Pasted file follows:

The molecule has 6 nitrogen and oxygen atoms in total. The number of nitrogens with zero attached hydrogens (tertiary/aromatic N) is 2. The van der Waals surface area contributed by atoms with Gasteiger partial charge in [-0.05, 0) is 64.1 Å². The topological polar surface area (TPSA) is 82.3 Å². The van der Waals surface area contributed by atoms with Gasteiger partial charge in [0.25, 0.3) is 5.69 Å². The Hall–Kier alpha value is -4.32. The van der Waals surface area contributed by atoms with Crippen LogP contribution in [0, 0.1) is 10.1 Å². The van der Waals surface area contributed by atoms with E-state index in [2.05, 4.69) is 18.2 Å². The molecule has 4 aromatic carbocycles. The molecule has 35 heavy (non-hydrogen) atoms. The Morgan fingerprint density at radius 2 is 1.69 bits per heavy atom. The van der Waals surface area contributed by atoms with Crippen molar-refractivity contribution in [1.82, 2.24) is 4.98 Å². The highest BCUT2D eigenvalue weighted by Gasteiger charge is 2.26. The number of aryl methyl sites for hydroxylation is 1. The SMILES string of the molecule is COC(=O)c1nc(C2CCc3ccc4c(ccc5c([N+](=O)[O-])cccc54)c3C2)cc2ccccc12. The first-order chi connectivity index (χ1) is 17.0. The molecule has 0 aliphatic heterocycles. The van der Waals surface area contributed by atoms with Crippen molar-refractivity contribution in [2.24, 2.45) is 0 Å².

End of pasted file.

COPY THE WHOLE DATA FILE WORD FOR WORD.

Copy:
The molecule has 6 nitrogen and oxygen atoms in total. The number of nitrogens with zero attached hydrogens (tertiary/aromatic N) is 2. The van der Waals surface area contributed by atoms with Gasteiger partial charge in [-0.05, 0) is 64.1 Å². The topological polar surface area (TPSA) is 82.3 Å². The van der Waals surface area contributed by atoms with Gasteiger partial charge in [0.25, 0.3) is 5.69 Å². The Hall–Kier alpha value is -4.32. The van der Waals surface area contributed by atoms with Crippen LogP contribution in [0, 0.1) is 10.1 Å². The van der Waals surface area contributed by atoms with E-state index in [2.05, 4.69) is 18.2 Å². The molecule has 4 aromatic carbocycles. The molecule has 35 heavy (non-hydrogen) atoms. The Morgan fingerprint density at radius 2 is 1.69 bits per heavy atom. The van der Waals surface area contributed by atoms with Crippen molar-refractivity contribution in [1.82, 2.24) is 4.98 Å². The highest BCUT2D eigenvalue weighted by Gasteiger charge is 2.26. The number of aryl methyl sites for hydroxylation is 1. The SMILES string of the molecule is COC(=O)c1nc(C2CCc3ccc4c(ccc5c([N+](=O)[O-])cccc54)c3C2)cc2ccccc12. The first-order chi connectivity index (χ1) is 17.0. The molecule has 0 aliphatic heterocycles. The van der Waals surface area contributed by atoms with Crippen molar-refractivity contribution in [2.24, 2.45) is 0 Å².